That is why I often resort to the professorial approach, to create a sort of mental maze in which to mislead the audience. If a trick is already hard to see through, there is of course no need to go to such lengths. But in many cases I think it can be advantageous to disguise the simplest method with the most complex presentation that the crowd will sit still for.

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Re: Your Go to Trick or Routine

Postby performer » August 9th, 2017, 1:14 pm

OK. In that case I had better give you an example. When I was arguing with these two worthies I had noticed five minutes before the argument started that one of the said worthies was doing some long winded card trick and building it up too much with far too much waffle. I said nothing but thought "this poor chap has a lot to learn" but being renowned for my tact and diplomacy decided to refrain from bursting any bubbles. However, this was in my mind when I heard the pair of them waffling about building up a simple trick with what they considered magnificent showmanship and which I in my far more infinite wisdom considered unnecessary babbling and much ado about nothing.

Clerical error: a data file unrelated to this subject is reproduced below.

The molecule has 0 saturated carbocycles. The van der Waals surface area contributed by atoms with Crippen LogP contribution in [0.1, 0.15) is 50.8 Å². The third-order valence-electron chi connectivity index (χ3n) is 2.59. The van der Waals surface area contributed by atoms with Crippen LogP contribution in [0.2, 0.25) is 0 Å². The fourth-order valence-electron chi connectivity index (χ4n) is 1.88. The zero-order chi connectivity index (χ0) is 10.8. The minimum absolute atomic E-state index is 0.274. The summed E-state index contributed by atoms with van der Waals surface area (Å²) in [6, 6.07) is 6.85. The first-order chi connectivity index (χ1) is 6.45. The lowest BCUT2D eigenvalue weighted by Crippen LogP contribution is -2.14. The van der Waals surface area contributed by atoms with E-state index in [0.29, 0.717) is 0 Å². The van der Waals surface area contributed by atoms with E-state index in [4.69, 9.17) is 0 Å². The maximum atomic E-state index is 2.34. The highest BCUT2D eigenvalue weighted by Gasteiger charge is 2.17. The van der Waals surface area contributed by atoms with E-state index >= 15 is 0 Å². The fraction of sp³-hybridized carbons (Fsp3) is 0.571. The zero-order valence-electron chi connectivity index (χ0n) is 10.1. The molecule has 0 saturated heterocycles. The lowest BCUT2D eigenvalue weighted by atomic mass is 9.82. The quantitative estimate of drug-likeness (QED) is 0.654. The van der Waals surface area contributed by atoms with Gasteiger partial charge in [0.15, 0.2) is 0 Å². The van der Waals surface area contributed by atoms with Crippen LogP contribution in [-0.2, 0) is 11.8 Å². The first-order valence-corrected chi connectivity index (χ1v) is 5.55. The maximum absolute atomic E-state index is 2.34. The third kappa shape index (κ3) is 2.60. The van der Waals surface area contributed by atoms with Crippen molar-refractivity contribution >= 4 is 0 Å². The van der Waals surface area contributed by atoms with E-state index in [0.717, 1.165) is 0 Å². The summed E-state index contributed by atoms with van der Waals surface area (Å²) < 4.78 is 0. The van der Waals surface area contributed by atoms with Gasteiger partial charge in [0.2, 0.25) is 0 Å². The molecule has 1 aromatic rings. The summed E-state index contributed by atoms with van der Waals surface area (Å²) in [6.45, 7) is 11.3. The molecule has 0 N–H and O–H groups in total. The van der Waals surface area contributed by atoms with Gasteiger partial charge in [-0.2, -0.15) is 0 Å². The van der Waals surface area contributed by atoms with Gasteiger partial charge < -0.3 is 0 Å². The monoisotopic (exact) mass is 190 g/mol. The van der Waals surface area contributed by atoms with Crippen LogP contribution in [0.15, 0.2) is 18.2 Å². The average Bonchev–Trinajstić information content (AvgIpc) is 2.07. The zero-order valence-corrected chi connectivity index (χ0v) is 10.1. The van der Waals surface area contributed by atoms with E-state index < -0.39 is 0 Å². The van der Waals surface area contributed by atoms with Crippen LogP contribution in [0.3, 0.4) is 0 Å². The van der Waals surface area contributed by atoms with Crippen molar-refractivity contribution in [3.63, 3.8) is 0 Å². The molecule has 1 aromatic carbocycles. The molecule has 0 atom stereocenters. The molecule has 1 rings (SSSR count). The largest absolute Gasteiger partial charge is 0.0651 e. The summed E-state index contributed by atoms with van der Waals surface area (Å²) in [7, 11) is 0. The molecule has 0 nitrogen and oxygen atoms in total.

I therefore recited an incident I had seen where some daft magician I had seen did the old thing where you pretend to tie a hair on to the end of a burnt match and the head pops off. Or something like that anyway. I can't quite remember what the bloody trick was but it was along those lines. This daft magician gave a history lesson about Mary Queen of Scots getting her head chopped off and the whole thing lasted about two minutes but felt like two hours. Then the silly head of the match dropped off. The trick should have taken 10 seconds at the most. Simple and getting a great reaction without all that unnecessary waffle.